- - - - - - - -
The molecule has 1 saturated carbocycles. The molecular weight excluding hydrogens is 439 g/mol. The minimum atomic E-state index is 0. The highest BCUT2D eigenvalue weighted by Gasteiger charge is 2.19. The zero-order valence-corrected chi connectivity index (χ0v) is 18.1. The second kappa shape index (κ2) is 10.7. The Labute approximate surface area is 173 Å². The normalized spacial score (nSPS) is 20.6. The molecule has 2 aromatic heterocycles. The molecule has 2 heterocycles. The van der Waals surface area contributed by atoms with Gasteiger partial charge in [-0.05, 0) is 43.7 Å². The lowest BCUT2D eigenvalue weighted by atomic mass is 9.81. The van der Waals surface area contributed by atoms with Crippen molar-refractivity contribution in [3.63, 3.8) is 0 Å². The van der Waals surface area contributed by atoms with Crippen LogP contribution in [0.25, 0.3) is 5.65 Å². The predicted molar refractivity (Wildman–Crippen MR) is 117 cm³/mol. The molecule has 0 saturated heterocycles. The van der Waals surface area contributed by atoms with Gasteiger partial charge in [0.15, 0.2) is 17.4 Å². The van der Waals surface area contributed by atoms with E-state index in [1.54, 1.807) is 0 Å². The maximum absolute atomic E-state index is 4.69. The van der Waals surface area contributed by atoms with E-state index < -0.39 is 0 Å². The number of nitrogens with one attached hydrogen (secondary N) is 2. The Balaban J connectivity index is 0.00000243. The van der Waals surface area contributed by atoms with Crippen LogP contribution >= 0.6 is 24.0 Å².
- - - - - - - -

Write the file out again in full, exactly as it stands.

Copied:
The molecule has 1 saturated carbocycles. The molecular weight excluding hydrogens is 439 g/mol. The minimum atomic E-state index is 0. The highest BCUT2D eigenvalue weighted by Gasteiger charge is 2.19. The zero-order valence-corrected chi connectivity index (χ0v) is 18.1. The second kappa shape index (κ2) is 10.7. The Labute approximate surface area is 173 Å². The normalized spacial score (nSPS) is 20.6. The molecule has 2 aromatic heterocycles. The molecule has 2 heterocycles. The van der Waals surface area contributed by atoms with Gasteiger partial charge in [-0.05, 0) is 43.7 Å². The lowest BCUT2D eigenvalue weighted by atomic mass is 9.81. The van der Waals surface area contributed by atoms with Crippen molar-refractivity contribution in [3.63, 3.8) is 0 Å². The van der Waals surface area contributed by atoms with Crippen LogP contribution in [0.25, 0.3) is 5.65 Å². The predicted molar refractivity (Wildman–Crippen MR) is 117 cm³/mol. The molecule has 0 saturated heterocycles. The van der Waals surface area contributed by atoms with Gasteiger partial charge in [0.15, 0.2) is 17.4 Å². The van der Waals surface area contributed by atoms with E-state index in [1.54, 1.807) is 0 Å². The maximum absolute atomic E-state index is 4.69. The van der Waals surface area contributed by atoms with E-state index < -0.39 is 0 Å². The number of nitrogens with one attached hydrogen (secondary N) is 2. The Balaban J connectivity index is 0.00000243. The van der Waals surface area contributed by atoms with Crippen LogP contribution >= 0.6 is 24.0 Å².